This abstract drawing was inspired by the number "2" Look carefully and you can see all the two's. They are connected to each other, some overlap each other and some are somewhat distorted and stretched. Then of course the whole thing is mirrored to for this design.
This little guestbook used some paper off-cuts that were going to be thrown out by the local printer. All the coloured beads are handmade, the black ones are pony beads. The prints on the inside of the covers came from an out-dated calender. The gecko carving is from Bali. The painting on the front cover is my handiwork. I have made two different journals similar to this one and they sold like hot cakes. I think people like the Abroginal dot art.
This is another drawing I did from an illustration I found in a garden book I got out of the library. the information about the plant (below) is stuff I googled and not from my own knowledge ... I am not that smart!
Brief Description Erect, rounded shrub, 1–3 m high. Fl. white, cream, yellow, Sep–Oct. Sandy clay or sand over sandstone, gravel. Hillslopes. Distribution: SW: AW, ESP, JF, MAL.
Amanda Spooner, Monday 23 June 2003
Scientific Description Habit and leaf form. Shrubs, 1–3 m high. Leaves alternate, leaves 40–100 mm long overall. Leaf blade 40–100 mm long, 5–18 mm wide, undissected, elliptic or linear, flat; margins entire; indumentum absent.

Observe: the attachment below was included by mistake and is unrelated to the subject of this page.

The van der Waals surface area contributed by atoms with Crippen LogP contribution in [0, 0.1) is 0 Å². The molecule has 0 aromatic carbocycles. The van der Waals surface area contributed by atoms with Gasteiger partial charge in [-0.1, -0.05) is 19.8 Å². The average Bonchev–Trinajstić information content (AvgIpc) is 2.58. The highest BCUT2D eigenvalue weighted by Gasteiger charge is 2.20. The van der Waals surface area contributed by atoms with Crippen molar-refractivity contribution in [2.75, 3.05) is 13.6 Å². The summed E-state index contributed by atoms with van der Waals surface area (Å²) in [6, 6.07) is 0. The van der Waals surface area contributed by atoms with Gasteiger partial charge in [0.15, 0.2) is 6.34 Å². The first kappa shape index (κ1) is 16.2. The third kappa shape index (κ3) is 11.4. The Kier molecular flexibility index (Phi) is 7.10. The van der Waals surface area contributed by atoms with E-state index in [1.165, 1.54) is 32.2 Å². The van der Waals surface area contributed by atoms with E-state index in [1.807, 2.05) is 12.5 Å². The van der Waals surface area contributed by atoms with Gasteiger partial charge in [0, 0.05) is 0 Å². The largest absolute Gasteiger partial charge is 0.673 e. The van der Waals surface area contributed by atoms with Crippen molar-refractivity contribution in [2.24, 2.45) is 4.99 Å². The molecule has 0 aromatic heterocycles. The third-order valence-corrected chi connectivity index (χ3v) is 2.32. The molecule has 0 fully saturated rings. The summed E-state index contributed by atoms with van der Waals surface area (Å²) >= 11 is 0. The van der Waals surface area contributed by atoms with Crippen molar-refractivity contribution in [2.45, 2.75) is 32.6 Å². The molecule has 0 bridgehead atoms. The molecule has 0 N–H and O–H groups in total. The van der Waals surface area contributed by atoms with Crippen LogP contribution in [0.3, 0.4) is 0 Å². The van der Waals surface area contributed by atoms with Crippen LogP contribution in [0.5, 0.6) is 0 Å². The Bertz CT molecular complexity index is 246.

Chris Hollister and Nicholas S. Lander, Tuesday 8 April 2008
Inflorescence and floral features. Inflorescence axillary, racemose. Flowers pedicellate, cream. Pedicel 3–4 mm long. Perianth (perigone) 5–6 mm long. Pistil 4–5.5 mm long. Pollen presenter conical.
Fossil branch hand cast plate.
This is not two different plates, but the same plate painted, then re-painted in a different colour. It has actually changed colours again since I took these photos. It is what I like to call a ... Fossil Cast Plate. It was cas in a mold made from a piece of backing board, some nails to mark out the circle. A piece of scrap formica place inside the nails to form a circle, and an upturned plastic platter of some sort (it's been a long time ... I can't remember what I actually used.
The branches that formed the "fossils" came from a lemon tree, and the fruit looking parts of the design were slices of green lemon.
I love the dome shaped casting. I cast this one in a plastic tea tray from the $2.00 shop. It has hooks at the back for hanging. Hand painted with acrylics and coated with Royal Coat by Plaid.
Old decoupage suitcase. The op-shop did not want this. They put it in the rubbish and I spotted it and salvaged it. Decoupage transformed it into a beauty. Background is very dark blue. Prints were from wrapping paper. Ribbons were hand painted later. Varnished with clear water based varnish.
The finished suitcase was donated to a fund raising group called "Camp Quality".
Hand cast plate with artifact cracks.